How long until my eggs aren't fertile?

Discussion in 'New Member Introductions' started by JordanNicole, Jul 13, 2016.

  1. JordanNicole

    JordanNicole New Egg

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    Okay, so let me just start off by saying that I am soooo excited to be apart of the BYC. I bought my first flock of hens the last week of February & they were only a couple days old. I had so many questions, & little do y'all know, but you helped answer all of them! & i Wasn't even a member yet! So thankful for y'all. For real.

    But now I have a question that I can seem to find the answer to. So the last week of February me & my Boyfriend were walking through tractor supply & i Stopped to watch the chicks. I saw this little runt that was getting pushed around. Broke my heart. So what does any sane person do? Buy 6 chickens just to rescue the runt. [​IMG] So here I am trying to figure out everything I can about these animals (all the credit goes to you folks) & i Now have 5 very healthy and gorgeous chickens. (Lost one to a coon [​IMG] Very sad day) well, getting the chicks with no research I bought the bantams. Ended up with 5 roosters & 1 hen. About a month ago (end of June) I went to feed & water My chickens & i Noticed the roosters would not leave my hen alone. So I made the decision to separate them. Well luck have it, 4 days ago, July 10th, I got my very first egg!!! (Is it weird that she's laying so early? Everything. I've read says it takes like 18 weeks & she's only 16 weeks) but anyways, how long does it take for her to not lay fertile eggs anymore? I guess a better way of putting it, How long does it take (in a hens anatomy) to produce her first egg? Since I separated them about two weeks ago, do you think her eggs are fertile? Or there's no way they're fertile? Also, I am getting one EVERY day for the last 4 days. I thought they only lay one like every couple of days?

    I'm still new to this, & let Me tell you, around here I'm known as the crazy chicken lady. Almost shed a tear when I opened the box to clean it & found My Henny's first egg. I love my chickens & i Just want to make sure I'm taking the best care of them. Also, I'm taking the eggs out of the box & putting them straight in the fridge. Is that the right thing to do?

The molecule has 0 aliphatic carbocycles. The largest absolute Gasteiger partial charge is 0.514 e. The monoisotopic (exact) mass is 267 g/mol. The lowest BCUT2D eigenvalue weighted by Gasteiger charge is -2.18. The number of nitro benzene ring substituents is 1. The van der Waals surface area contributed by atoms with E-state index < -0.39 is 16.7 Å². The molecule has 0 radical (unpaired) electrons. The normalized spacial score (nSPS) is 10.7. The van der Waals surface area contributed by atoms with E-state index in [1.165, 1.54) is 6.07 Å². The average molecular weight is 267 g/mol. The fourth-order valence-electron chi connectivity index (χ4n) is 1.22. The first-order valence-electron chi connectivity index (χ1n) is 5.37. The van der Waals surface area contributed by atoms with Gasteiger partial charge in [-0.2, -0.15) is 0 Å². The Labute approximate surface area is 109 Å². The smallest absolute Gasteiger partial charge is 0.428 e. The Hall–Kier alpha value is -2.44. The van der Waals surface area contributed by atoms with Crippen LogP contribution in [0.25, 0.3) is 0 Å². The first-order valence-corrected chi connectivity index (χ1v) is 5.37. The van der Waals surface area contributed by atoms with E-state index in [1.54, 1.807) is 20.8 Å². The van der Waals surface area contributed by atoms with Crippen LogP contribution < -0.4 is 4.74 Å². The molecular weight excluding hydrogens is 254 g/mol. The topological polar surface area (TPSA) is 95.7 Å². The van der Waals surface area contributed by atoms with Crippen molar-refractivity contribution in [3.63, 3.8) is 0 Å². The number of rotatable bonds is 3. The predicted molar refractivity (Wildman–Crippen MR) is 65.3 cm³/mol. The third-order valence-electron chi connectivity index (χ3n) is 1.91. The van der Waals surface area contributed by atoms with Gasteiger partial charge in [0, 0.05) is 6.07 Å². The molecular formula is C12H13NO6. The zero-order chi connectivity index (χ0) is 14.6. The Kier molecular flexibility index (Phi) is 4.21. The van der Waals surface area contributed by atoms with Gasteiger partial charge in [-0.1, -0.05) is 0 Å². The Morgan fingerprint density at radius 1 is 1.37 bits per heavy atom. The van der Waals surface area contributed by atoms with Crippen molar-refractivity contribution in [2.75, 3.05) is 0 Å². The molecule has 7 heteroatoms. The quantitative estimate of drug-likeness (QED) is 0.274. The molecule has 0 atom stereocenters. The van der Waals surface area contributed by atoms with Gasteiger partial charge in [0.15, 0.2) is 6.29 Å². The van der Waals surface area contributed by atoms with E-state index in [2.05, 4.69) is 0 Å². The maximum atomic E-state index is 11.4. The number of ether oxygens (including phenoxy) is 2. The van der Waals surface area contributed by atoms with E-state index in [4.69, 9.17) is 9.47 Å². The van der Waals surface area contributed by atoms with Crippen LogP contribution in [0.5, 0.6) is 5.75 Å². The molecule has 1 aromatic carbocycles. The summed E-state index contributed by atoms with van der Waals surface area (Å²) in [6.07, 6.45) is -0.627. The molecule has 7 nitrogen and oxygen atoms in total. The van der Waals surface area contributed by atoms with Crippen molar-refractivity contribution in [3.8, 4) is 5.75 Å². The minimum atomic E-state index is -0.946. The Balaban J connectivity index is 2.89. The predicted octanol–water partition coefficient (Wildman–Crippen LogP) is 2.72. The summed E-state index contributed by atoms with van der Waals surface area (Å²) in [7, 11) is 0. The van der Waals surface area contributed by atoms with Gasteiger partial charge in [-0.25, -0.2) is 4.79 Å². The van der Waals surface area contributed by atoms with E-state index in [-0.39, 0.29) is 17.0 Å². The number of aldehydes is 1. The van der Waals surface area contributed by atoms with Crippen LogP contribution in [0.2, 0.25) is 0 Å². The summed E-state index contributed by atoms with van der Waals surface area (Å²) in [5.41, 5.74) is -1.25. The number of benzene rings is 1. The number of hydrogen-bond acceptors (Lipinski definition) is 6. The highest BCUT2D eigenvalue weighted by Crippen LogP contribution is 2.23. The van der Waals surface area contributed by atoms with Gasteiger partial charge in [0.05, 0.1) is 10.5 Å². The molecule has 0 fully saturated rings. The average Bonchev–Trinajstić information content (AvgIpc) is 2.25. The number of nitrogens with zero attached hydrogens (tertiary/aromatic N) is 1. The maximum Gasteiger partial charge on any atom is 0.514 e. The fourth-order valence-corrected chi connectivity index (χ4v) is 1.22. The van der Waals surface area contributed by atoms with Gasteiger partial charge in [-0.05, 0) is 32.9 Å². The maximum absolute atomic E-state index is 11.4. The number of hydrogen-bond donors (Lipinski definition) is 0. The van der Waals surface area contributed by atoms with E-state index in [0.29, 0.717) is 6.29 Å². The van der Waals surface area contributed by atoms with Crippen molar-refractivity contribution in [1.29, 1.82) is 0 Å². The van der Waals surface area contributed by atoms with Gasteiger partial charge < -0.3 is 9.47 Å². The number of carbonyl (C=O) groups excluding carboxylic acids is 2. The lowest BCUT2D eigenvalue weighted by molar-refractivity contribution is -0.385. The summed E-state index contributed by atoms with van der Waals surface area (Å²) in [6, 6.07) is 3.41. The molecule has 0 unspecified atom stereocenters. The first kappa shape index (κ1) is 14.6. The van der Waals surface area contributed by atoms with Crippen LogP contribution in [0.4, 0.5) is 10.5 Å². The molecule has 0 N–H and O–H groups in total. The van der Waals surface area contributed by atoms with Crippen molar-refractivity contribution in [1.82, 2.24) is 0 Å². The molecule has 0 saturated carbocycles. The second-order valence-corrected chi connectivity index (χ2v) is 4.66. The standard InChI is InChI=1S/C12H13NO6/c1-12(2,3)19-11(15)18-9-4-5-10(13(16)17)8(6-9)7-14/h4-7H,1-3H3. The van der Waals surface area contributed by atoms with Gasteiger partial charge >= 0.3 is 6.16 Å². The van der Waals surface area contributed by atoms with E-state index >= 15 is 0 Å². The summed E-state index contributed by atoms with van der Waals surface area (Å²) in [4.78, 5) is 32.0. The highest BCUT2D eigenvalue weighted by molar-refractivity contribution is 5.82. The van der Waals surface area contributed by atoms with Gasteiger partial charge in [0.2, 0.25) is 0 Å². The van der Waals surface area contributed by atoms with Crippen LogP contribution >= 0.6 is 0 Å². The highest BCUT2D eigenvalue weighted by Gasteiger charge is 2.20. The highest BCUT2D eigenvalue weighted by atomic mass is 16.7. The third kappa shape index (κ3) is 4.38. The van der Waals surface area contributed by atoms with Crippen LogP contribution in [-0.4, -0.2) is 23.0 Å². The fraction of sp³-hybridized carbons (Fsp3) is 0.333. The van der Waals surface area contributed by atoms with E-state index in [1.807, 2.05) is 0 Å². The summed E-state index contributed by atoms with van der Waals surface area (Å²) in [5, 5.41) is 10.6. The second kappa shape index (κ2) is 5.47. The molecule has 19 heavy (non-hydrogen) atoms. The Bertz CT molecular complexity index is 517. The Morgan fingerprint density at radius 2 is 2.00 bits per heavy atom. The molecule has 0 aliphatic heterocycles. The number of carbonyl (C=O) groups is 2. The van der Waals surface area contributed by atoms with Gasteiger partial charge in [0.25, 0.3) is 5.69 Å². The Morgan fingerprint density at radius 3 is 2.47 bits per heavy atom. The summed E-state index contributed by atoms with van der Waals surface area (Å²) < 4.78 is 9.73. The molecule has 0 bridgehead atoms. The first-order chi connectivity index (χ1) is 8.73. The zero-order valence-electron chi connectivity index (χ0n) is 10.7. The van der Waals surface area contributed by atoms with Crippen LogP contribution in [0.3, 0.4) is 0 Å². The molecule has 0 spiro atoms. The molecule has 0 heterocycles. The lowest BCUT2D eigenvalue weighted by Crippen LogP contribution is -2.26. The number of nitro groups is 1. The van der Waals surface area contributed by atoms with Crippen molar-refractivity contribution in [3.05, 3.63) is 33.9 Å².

As you can see I have a lot of questions. Any answers are greatly appreciated!! Thank you in advance!! :)
     
  2. drumstick diva

    drumstick diva Still crazy after all these years. Premium Member

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    I believe a hen's eggs will remain fertile for about 3 weeks or so, after consorting with a rooster. However, if you pick up the eggs daily, they will not develop any chick inside.
     
  3. Pork Pie Ken

    Pork Pie Ken Monkey Business Premium Member

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    Hi and welcome to BYC - you have some great advice already so I'll just say hello!

    All the best
    CT
     
  4. BuffOrpington88

    BuffOrpington88 Non-Stop

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    Hi and welcome to BYC! Thanks for joining us! [​IMG]
     
  5. BantamFan4Life

    BantamFan4Life LOOK WHAT YOU MADE ME DO. Premium Member

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    Welcome to BYC! I'm glad you joined us! :)
     
  6. QueenMisha

    QueenMisha Queen of the Coop

    Welcome to BYC! It's great to have you.

    In my experience it takes 4 weeks for hens to become infertile after being mated by a cockerel. The 3 week mark was when mine started becoming infertile, but it's wasn't until 4 weeks that all of them were.
     
  7. junebuggena

    junebuggena Chicken Obsessed

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    Also, want to add, eggs do not spontaneously begin to develop. Until a fertile egg is incubated (kept at a constant 100* for several days), you can treat it just the same as an infertile egg. Mine sit on the counter until they are eaten.
     
  8. JordanNicole

    JordanNicole New Egg

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    Thanks for welcoming me everyone! Very excited to join BYC myself. & thanks so much for all the advice!! Couple more questions to your responses. 1. How can you tell if they're fertile or infertile? & 2. I've noticed that my hens eggs are getting smaller each day. Should I be worried??
     
  9. junebuggena

    junebuggena Chicken Obsessed

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    #1. The way you can tell an egg is fertile or not is by looking at the blastoderm. In an infertile egg, it looks like a small white spot on the yolk. In an fertile egg, it looks like a white 'bullseye'. [​IMG]
    This is an example of a fertile egg. No, that bit of blood is not a sign of development. This egg was laid just minutes before I cracked it open. If it was developing, the blastoderm would be all red and veiny.

    #2. New layers are still working out all the kinks in their egg production system. That can take some time. After a few weeks, things should begin to become more regular and consistent.
    [​IMG]
    These eggs were all laid by the same pullet within the past week. The two largest are probably double yolk eggs (very normal for new layers). The smallest is probably a 'wind' egg, not containing any yolk. The other is a 'normal' sized pullet egg.
     
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